Directive orders feds to safeguard systems

President Clinton last week announced a massive new national security program that would require federal agencies to inventory key information systems and work closely with the private sector to develop a plan for protecting against cyber- and physical threats to the nation's critical infrastructures.

Speaking May 22 at the Naval Academy's commencement in Annapolis, Md., Clinton called on federal agencies and private companies that own and operate the nation's financial services, energy utilities, transportation concerns and other critical infrastructures to collaborate to shore up defenses against cyberattacks.

In a directive signed the same day, Clinton called for the creation by 2000 of an operational capability to protect the nation's critical infrastructures, especially the computer systems that support the infrastructures. The core of the program, according to a white paper that outlines the policy, is a public/private partnership to develop a National Infrastructure Assurance Plan.

"We will launch a comprehensive plan to detect, deter and defend against attacks on our critical infrastructures," Clinton told the graduating midshipmen. "Just 15 years ago, these infrastructures—- some within government, some in the private sector—- were separate and distinct. Now they are linked together over vast computer electronic networks, greatly increasing our productivity but also making us much more vulnerable to disruption."

Clinton said he plans to appoint a National Coordinator for Security, Infrastructure Protection and Counterterrorism to lead the government's efforts. Eight agencies have been assigned lead roles in working with the various private-sector owners and operators of the nation's critical infrastructures.

For example, Energy Department officials plan to identify resource requirements for the new policy and incorporate those into the department's budget, said David Jones, a member of the President's Commission for Critical Infrastructure Protection, on assignment from DOE's Office of Safeguards and Security. In addition to launching an extensive outreach program to the electrical power, oil and natural gas industries to develop an infrastructure protection plan, the department will use the supercomputers housed at its national laboratories to provide simulations of the effects of potential threats to these assets, he said.

However, all federal agencies will be affected by the initiative. Every agency will be required to develop a plan within the next six months to protect its own critical infrastructure assets. While each agency's chief information officer will be responsible for information assurance, all agencies will be required to appoint a critical infrastructure assurance officer who will be responsible for all other aspects of that department's critical infrastructure.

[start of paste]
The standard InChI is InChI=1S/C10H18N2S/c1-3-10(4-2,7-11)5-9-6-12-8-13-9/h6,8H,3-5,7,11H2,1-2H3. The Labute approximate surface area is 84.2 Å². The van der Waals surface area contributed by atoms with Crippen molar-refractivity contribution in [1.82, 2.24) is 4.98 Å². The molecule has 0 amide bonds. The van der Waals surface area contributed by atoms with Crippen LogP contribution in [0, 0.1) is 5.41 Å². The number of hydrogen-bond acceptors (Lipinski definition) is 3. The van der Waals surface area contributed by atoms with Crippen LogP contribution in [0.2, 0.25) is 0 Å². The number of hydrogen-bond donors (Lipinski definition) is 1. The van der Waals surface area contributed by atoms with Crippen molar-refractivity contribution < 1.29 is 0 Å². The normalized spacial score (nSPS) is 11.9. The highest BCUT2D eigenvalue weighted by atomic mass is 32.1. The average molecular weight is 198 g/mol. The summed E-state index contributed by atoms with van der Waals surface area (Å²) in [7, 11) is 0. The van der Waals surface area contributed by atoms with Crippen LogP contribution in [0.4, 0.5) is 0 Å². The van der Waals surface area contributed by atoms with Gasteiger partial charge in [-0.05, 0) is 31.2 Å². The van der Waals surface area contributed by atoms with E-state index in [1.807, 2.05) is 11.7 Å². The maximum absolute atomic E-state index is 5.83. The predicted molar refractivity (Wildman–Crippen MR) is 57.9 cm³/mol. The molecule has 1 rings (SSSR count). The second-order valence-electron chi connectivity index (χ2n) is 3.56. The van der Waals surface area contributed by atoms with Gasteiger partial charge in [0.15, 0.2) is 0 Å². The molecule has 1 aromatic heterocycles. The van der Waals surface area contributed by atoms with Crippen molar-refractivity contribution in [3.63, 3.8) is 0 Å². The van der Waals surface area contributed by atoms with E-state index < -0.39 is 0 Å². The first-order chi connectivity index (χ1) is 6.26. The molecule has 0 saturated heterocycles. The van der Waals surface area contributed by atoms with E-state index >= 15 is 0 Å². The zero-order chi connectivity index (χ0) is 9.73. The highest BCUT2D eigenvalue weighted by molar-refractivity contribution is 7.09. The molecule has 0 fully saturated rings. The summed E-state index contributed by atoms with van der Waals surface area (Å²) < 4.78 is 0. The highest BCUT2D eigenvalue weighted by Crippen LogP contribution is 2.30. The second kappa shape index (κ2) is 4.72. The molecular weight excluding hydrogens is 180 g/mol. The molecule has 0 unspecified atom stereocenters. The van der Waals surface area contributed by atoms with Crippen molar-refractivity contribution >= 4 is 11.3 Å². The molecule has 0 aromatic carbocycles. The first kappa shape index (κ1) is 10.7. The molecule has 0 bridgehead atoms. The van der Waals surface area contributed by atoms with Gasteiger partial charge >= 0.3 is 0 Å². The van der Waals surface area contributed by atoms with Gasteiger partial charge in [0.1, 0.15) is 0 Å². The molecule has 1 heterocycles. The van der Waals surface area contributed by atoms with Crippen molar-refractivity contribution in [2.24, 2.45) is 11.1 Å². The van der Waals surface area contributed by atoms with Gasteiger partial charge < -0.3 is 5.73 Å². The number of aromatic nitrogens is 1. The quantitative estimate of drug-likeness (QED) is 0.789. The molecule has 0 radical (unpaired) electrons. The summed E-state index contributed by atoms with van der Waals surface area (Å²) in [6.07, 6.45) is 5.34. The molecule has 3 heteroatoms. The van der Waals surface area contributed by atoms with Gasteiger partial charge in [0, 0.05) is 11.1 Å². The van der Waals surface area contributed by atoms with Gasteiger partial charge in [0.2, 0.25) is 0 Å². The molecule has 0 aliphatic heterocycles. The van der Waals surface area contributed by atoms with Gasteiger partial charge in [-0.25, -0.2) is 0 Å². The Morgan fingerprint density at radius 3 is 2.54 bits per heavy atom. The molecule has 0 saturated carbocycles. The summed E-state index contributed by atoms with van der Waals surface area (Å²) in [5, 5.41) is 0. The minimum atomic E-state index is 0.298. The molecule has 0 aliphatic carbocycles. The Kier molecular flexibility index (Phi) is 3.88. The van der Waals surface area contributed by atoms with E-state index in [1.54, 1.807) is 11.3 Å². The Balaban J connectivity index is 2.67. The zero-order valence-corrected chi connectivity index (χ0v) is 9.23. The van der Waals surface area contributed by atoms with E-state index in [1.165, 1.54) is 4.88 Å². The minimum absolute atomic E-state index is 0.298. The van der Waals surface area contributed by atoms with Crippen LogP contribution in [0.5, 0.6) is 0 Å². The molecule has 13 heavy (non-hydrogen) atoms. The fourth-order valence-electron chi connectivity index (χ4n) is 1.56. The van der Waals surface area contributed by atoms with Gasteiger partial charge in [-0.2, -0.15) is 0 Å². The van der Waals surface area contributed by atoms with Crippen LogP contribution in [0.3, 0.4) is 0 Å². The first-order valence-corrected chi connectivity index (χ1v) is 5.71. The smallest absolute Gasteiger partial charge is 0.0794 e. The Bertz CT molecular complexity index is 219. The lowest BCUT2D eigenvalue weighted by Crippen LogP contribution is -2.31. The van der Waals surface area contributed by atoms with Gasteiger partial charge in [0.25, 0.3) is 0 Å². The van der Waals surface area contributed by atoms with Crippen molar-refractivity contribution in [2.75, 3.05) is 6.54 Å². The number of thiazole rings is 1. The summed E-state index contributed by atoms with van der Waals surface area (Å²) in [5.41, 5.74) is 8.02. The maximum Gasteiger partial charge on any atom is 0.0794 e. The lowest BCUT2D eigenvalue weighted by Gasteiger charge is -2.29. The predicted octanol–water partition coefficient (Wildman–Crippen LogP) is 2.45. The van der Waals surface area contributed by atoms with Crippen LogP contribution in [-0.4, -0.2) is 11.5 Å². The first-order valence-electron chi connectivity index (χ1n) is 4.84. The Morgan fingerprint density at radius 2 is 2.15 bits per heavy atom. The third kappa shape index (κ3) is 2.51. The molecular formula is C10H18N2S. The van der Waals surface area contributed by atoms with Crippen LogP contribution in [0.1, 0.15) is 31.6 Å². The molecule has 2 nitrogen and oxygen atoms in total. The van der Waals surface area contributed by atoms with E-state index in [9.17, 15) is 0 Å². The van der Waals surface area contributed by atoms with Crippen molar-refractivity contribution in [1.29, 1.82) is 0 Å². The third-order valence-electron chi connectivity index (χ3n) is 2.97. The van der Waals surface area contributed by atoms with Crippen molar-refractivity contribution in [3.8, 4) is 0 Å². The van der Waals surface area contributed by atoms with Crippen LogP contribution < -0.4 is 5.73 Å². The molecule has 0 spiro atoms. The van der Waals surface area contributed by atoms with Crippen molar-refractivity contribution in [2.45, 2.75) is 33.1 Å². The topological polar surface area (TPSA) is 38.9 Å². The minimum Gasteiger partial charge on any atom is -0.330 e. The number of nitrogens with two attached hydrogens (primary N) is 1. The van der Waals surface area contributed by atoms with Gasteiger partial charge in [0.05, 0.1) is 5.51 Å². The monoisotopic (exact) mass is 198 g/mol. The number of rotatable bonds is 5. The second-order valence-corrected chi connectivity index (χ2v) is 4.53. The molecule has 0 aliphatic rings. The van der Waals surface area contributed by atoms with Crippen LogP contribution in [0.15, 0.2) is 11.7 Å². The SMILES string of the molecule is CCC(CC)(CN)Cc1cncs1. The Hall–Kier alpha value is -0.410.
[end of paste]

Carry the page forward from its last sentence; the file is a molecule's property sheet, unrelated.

Irwin Pikus, a member of the president's commission, on assignment from the Commerce Department, said Commerce most likely will be tapped as the coordination and support office for the new program. "The coordination requirements—- even throughout the government—- are going to be enormous," Pikus said.

Following Clinton's announcement, Commerce Secretary William Daley named Deputy Assistant Secretary of Commerce Jeffrey Hunker to serve as director of the National Critical Infrastructure Assurance Office. The office will develop the integrated national plan to protect the nation's critical infrastructures, develop legislative initiatives and coordinate a national educational and awareness program.

Michael Vatis, director of the newly formed National Infrastructure Protection Center at the FBI, noted that public-/private-sector cooperation is vital in the Information Age because the nature of national security is changing. "There is no perimeter to guard anymore," Vatis said. "A frighteningly large number of people now possess the means to engage in cyberattacks. Our national defense can no longer depend only on our military services."

But Clinton's effort may encounter some resistance from the private sector. Corporations have traditionally been reluctant to reveal information about attacks on their computer systems to law enforcement agencies for fear that the information would be made public.

But perhaps the primary impediment to convincing the private sector to work with the government may be proving to industry that costly security upgrades to private-sector systems will benefit a company's bottom line.

John Lane, a senior vice president at NationsBank and former chief information officer at the Securities and Exchange Commission, said companies have few incentives to participate in a protection plan that is too vague to justify an investment.

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